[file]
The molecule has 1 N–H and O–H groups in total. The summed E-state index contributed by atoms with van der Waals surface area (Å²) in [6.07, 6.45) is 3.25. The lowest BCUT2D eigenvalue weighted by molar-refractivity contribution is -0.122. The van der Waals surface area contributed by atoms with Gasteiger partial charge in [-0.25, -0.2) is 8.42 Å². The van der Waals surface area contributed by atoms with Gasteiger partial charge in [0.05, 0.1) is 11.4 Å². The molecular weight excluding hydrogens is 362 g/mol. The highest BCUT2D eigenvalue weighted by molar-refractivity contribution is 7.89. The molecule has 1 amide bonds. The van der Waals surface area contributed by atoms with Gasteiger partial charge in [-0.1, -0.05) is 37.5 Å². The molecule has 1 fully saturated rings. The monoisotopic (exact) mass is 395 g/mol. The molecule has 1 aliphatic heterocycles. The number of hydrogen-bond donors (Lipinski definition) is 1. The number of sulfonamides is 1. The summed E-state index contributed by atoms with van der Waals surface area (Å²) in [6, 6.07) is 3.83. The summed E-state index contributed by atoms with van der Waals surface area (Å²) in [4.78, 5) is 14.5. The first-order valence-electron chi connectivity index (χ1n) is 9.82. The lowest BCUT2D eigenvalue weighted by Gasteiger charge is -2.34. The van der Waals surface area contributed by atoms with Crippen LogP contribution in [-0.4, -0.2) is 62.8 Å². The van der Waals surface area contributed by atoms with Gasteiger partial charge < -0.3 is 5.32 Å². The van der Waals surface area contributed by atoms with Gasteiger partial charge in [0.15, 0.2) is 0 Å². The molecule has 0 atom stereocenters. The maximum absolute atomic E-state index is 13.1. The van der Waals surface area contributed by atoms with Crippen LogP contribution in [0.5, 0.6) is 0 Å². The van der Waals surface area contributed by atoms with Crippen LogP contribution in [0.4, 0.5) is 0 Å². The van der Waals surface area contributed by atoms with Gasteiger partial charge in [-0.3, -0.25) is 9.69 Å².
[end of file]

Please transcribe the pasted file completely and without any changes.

The molecule has 1 N–H and O–H groups in total. The summed E-state index contributed by atoms with van der Waals surface area (Å²) in [6.07, 6.45) is 3.25. The lowest BCUT2D eigenvalue weighted by molar-refractivity contribution is -0.122. The van der Waals surface area contributed by atoms with Gasteiger partial charge in [-0.25, -0.2) is 8.42 Å². The van der Waals surface area contributed by atoms with Gasteiger partial charge in [0.05, 0.1) is 11.4 Å². The molecular weight excluding hydrogens is 362 g/mol. The highest BCUT2D eigenvalue weighted by molar-refractivity contribution is 7.89. The molecule has 1 amide bonds. The van der Waals surface area contributed by atoms with Gasteiger partial charge in [-0.1, -0.05) is 37.5 Å². The molecule has 1 fully saturated rings. The monoisotopic (exact) mass is 395 g/mol. The molecule has 1 aliphatic heterocycles. The number of hydrogen-bond donors (Lipinski definition) is 1. The number of sulfonamides is 1. The summed E-state index contributed by atoms with van der Waals surface area (Å²) in [6, 6.07) is 3.83. The summed E-state index contributed by atoms with van der Waals surface area (Å²) in [4.78, 5) is 14.5. The first-order valence-electron chi connectivity index (χ1n) is 9.82. The lowest BCUT2D eigenvalue weighted by Gasteiger charge is -2.34. The van der Waals surface area contributed by atoms with Crippen LogP contribution in [-0.4, -0.2) is 62.8 Å². The van der Waals surface area contributed by atoms with Gasteiger partial charge < -0.3 is 5.32 Å². The van der Waals surface area contributed by atoms with Gasteiger partial charge in [0.15, 0.2) is 0 Å². The molecule has 0 atom stereocenters. The maximum absolute atomic E-state index is 13.1. The van der Waals surface area contributed by atoms with Crippen LogP contribution in [0.5, 0.6) is 0 Å². The van der Waals surface area contributed by atoms with Crippen LogP contribution in [0.4, 0.5) is 0 Å². The van der Waals surface area contributed by atoms with Gasteiger partial charge in [-0.3, -0.25) is 9.69 Å².